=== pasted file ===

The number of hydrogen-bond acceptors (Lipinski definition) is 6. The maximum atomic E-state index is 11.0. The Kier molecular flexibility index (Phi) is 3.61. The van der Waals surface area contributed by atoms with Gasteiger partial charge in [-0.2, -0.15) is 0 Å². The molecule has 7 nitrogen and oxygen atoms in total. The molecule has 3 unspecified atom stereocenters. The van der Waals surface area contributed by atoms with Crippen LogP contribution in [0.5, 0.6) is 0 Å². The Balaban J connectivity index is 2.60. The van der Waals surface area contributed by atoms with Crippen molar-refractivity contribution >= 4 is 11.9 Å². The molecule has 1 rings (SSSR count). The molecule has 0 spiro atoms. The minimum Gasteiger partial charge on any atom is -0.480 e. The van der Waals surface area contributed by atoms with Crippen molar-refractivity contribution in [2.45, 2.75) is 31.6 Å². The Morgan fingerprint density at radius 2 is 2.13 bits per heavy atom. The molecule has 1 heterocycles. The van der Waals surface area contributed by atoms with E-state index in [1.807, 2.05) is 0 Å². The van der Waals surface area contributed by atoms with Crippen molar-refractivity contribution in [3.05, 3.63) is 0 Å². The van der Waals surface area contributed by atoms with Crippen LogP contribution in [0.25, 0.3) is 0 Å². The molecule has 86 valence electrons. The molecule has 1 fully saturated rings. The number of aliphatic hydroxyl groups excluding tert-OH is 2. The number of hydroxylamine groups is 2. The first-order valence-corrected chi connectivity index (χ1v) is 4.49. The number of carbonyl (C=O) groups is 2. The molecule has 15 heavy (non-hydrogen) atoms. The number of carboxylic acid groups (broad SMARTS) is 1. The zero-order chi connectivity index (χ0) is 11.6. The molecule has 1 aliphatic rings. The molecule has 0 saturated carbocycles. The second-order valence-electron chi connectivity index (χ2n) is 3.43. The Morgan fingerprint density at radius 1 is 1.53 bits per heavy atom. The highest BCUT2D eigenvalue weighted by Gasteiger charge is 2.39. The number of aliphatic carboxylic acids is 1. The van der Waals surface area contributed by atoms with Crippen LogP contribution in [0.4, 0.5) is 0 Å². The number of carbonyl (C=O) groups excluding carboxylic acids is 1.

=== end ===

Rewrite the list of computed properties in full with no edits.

The number of hydrogen-bond acceptors (Lipinski definition) is 6. The maximum atomic E-state index is 11.0. The Kier molecular flexibility index (Phi) is 3.61. The van der Waals surface area contributed by atoms with Gasteiger partial charge in [-0.2, -0.15) is 0 Å². The molecule has 7 nitrogen and oxygen atoms in total. The molecule has 3 unspecified atom stereocenters. The van der Waals surface area contributed by atoms with Crippen LogP contribution in [0.5, 0.6) is 0 Å². The Balaban J connectivity index is 2.60. The van der Waals surface area contributed by atoms with Crippen molar-refractivity contribution >= 4 is 11.9 Å². The molecule has 1 rings (SSSR count). The molecule has 0 spiro atoms. The minimum Gasteiger partial charge on any atom is -0.480 e. The van der Waals surface area contributed by atoms with Crippen molar-refractivity contribution in [2.45, 2.75) is 31.6 Å². The Morgan fingerprint density at radius 2 is 2.13 bits per heavy atom. The molecule has 1 heterocycles. The van der Waals surface area contributed by atoms with E-state index in [1.807, 2.05) is 0 Å². The van der Waals surface area contributed by atoms with Crippen molar-refractivity contribution in [3.05, 3.63) is 0 Å². The van der Waals surface area contributed by atoms with Crippen LogP contribution in [0.25, 0.3) is 0 Å². The molecule has 86 valence electrons. The molecule has 1 fully saturated rings. The number of aliphatic hydroxyl groups excluding tert-OH is 2. The number of hydroxylamine groups is 2. The first-order valence-corrected chi connectivity index (χ1v) is 4.49. The number of carbonyl (C=O) groups is 2. The molecule has 15 heavy (non-hydrogen) atoms. The number of carboxylic acid groups (broad SMARTS) is 1. The zero-order chi connectivity index (χ0) is 11.6. The molecule has 1 aliphatic rings. The molecule has 0 saturated carbocycles. The second-order valence-electron chi connectivity index (χ2n) is 3.43. The Morgan fingerprint density at radius 1 is 1.53 bits per heavy atom. The highest BCUT2D eigenvalue weighted by Gasteiger charge is 2.39. The number of aliphatic carboxylic acids is 1. The van der Waals surface area contributed by atoms with Crippen LogP contribution in [0.4, 0.5) is 0 Å². The number of carbonyl (C=O) groups excluding carboxylic acids is 1.